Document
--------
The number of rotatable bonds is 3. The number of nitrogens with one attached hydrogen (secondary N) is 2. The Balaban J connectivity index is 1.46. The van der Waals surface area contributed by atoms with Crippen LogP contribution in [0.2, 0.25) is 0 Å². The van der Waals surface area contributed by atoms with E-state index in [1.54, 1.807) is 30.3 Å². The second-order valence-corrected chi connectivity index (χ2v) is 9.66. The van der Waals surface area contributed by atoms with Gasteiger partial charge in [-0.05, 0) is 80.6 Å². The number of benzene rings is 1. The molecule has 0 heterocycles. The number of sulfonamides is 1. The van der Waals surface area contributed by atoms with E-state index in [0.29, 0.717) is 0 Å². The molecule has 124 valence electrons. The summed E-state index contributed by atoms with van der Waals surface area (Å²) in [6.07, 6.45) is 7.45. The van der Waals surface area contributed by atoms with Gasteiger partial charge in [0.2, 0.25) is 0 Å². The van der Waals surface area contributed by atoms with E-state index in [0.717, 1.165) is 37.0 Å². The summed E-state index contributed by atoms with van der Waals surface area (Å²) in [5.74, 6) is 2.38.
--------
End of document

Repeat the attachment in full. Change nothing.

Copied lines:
The number of rotatable bonds is 3. The number of nitrogens with one attached hydrogen (secondary N) is 2. The Balaban J connectivity index is 1.46. The van der Waals surface area contributed by atoms with Crippen LogP contribution in [0.2, 0.25) is 0 Å². The van der Waals surface area contributed by atoms with E-state index in [1.54, 1.807) is 30.3 Å². The second-order valence-corrected chi connectivity index (χ2v) is 9.66. The van der Waals surface area contributed by atoms with Gasteiger partial charge in [-0.05, 0) is 80.6 Å². The number of benzene rings is 1. The molecule has 0 heterocycles. The number of sulfonamides is 1. The van der Waals surface area contributed by atoms with E-state index in [0.29, 0.717) is 0 Å². The molecule has 124 valence electrons. The summed E-state index contributed by atoms with van der Waals surface area (Å²) in [6.07, 6.45) is 7.45. The van der Waals surface area contributed by atoms with Gasteiger partial charge in [0.2, 0.25) is 0 Å². The van der Waals surface area contributed by atoms with E-state index in [0.717, 1.165) is 37.0 Å². The summed E-state index contributed by atoms with van der Waals surface area (Å²) in [5.74, 6) is 2.38.